Murder Mystery Party Ideas
Let your theme be your decorating guide. For a relatively inexpensive way to transform your space, try scene setter rolls and add relevant props. If you're throwing a period party, move or cover evidence of modern technology like computers or TVs. Amp up the party atmosphere with theme-appropriate music. And by all means, dim the lights for that air of mystery, but keep in mind that the games require guests to do a fair amount of reading (instructions, clues, etc.), so don't make your room too dark.
Since your guests will come dressed to kill, costumes will also go a long way toward setting the scene. You may want to have a few accessories on hand like hats, wigs or fake mustaches in case anyone shows up without a proper costume.
Get a game at almost any store that sells board games or download one from the Web. The ones available online are often more involved and feature more characters; some of them are for as many as 40 players and may require a lot of paper and time to print out and organize all the game elements (character guides, instructions, clues, etc.), while the box games come with everything you need and are typically designed for only eight guests. First-time players will likely find the simplicity of a box game appealing, though they may prefer an interactive downloadable game once they've become, ahem, serial killers.
There are period games, pirate games, holiday-themed games and games designed just for women or kids — and that's only the beginning. Choose a theme you think your guests will get into and invite extroverted friends who enjoy dressing up; just skip the flakes, since a no-show murderer would ruin the party.
Send out an Evite invitation four weeks in advance to the maximum number of guests your game suggests (if the game is for six to eight players, for example, invite eight). In addition to the theme of the party, let guests know that it's important that they're able to be there for the whole evening, since the game doesn't work with latecomers or early departers. Ask guests to RSVP within a week. If fewer than the minimum number of players say they can come, invite more until at least the required number of players RSVPs yes. If everyone doesn't reply, chase down the delinquent invitees to find out if they plan on coming before extending the invitation to others so you don't end up with too many players come party night.
Read the host instructions well in advance. They'll typically provide ideas for your menu, decorations, costume ideas and brief character bios to give you an idea of who to assign which characters. But if you plan to join in the game (most box games allow the host to play too), don't read the full character guides ahead of time or you'll spoil the mystery for yourself!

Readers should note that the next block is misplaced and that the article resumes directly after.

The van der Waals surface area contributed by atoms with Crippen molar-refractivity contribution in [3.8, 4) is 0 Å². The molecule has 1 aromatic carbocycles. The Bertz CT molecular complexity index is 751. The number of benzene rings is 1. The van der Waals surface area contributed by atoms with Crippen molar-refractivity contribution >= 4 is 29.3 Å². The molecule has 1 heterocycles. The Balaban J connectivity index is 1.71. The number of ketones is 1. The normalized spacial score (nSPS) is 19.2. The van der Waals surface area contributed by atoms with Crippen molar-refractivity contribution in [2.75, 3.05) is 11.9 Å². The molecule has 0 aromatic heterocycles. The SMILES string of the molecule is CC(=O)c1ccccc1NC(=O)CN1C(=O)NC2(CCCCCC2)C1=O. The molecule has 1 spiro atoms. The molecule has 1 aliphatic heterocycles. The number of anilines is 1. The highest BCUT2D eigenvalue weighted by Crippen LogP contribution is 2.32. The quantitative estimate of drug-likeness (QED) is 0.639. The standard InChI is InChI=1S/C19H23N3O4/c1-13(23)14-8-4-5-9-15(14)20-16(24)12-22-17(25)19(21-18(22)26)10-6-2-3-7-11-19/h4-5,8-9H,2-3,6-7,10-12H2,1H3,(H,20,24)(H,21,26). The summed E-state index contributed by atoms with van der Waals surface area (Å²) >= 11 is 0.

Once you have your guest list confirmed, send each invitee the information included with your game so guests learn a little about the character they've been assigned and can dress accordingly. Guests should receive their character info at least two weeks in advance to give them time to get a costume together.
When guests arrive at the party, give them name tags so everyone can easily remember who everyone else is supposed to be. Follow the game instructions and let guests channel their inner Agatha Christie. With most box games, not even the murderer knows whodunit until the very end of the party!
The game instructions will give you an idea of how the evening will proceed. Most games suggest serving dinner, though you can find some games online for larger groups that don't. Either way, expect lots of in-character repartee, especially if you have theatrically inclined friends.
Capture all your guests' to-die-for costumes with a photo booth, including a theme-appropriate background and props to make the pictures even more brag-worthy. Be sure to get one of the whole group too. After the party, upload your party photo album to share the best shots with your guests.
Finally, hand out prizes at the end of the night for best costume, best sleuth, best actor and best accent (if appropriate). Some games come with prize certificates, but you may want to supplement them with small gifts, like a bottle of champagne or something appropriate to the game's theme.
Murder mystery games often include menu suggestions, and part of the fun is eating party food that fits your theme. However, remember that if you're playing as well as hosting, you'll have plenty to keep you busy besides cooking, so it's best to make something you can stick on the stove or in the oven and leave to cook, like lasagna, quiche, stew or prime rib. If you're playing a game designed for a large group, consider a potluck buffet of finger foods like stuffed mushrooms or mini pizzas, since you probably won't have seats for everyone. For dessert, serve death by chocolate cake.
Let your game's theme suggest a signature cocktail for your party; for example, if you're hosting a spy game, you might mix martinis (shaken, not stirred, natch).